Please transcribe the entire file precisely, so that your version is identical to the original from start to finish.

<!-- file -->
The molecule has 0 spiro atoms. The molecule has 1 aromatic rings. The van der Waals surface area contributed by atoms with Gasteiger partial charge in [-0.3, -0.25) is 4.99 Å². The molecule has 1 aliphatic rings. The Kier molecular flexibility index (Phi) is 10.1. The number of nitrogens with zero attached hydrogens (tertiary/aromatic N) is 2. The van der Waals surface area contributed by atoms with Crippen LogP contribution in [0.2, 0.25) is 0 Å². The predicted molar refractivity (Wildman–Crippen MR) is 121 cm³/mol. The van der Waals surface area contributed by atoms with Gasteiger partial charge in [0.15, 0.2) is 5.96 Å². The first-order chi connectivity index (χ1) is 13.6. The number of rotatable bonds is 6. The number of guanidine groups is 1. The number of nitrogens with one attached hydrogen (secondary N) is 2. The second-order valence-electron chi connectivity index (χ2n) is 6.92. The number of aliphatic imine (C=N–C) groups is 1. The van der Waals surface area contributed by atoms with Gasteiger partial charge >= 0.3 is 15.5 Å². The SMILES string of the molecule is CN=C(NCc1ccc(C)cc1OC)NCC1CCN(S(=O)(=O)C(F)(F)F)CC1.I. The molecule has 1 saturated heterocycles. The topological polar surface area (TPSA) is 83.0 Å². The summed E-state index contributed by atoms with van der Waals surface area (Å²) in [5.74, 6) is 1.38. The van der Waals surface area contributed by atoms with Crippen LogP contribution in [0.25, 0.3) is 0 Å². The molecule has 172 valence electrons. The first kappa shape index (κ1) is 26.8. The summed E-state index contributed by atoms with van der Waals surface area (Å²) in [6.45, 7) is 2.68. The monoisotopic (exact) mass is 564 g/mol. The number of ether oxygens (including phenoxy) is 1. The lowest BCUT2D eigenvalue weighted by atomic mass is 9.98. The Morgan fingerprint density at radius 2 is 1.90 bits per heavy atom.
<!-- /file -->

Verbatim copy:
The molecule has 0 spiro atoms. The molecule has 1 aromatic rings. The van der Waals surface area contributed by atoms with Gasteiger partial charge in [-0.3, -0.25) is 4.99 Å². The molecule has 1 aliphatic rings. The Kier molecular flexibility index (Phi) is 10.1. The number of nitrogens with zero attached hydrogens (tertiary/aromatic N) is 2. The van der Waals surface area contributed by atoms with Crippen LogP contribution in [0.2, 0.25) is 0 Å². The predicted molar refractivity (Wildman–Crippen MR) is 121 cm³/mol. The van der Waals surface area contributed by atoms with Gasteiger partial charge in [0.15, 0.2) is 5.96 Å². The first-order chi connectivity index (χ1) is 13.6. The number of rotatable bonds is 6. The number of guanidine groups is 1. The number of nitrogens with one attached hydrogen (secondary N) is 2. The second-order valence-electron chi connectivity index (χ2n) is 6.92. The number of aliphatic imine (C=N–C) groups is 1. The van der Waals surface area contributed by atoms with Gasteiger partial charge >= 0.3 is 15.5 Å². The SMILES string of the molecule is CN=C(NCc1ccc(C)cc1OC)NCC1CCN(S(=O)(=O)C(F)(F)F)CC1.I. The molecule has 1 saturated heterocycles. The topological polar surface area (TPSA) is 83.0 Å². The summed E-state index contributed by atoms with van der Waals surface area (Å²) in [5.74, 6) is 1.38. The van der Waals surface area contributed by atoms with Crippen LogP contribution in [0.25, 0.3) is 0 Å². The molecule has 172 valence electrons. The first kappa shape index (κ1) is 26.8. The summed E-state index contributed by atoms with van der Waals surface area (Å²) in [6.45, 7) is 2.68. The monoisotopic (exact) mass is 564 g/mol. The number of ether oxygens (including phenoxy) is 1. The lowest BCUT2D eigenvalue weighted by atomic mass is 9.98. The Morgan fingerprint density at radius 2 is 1.90 bits per heavy atom.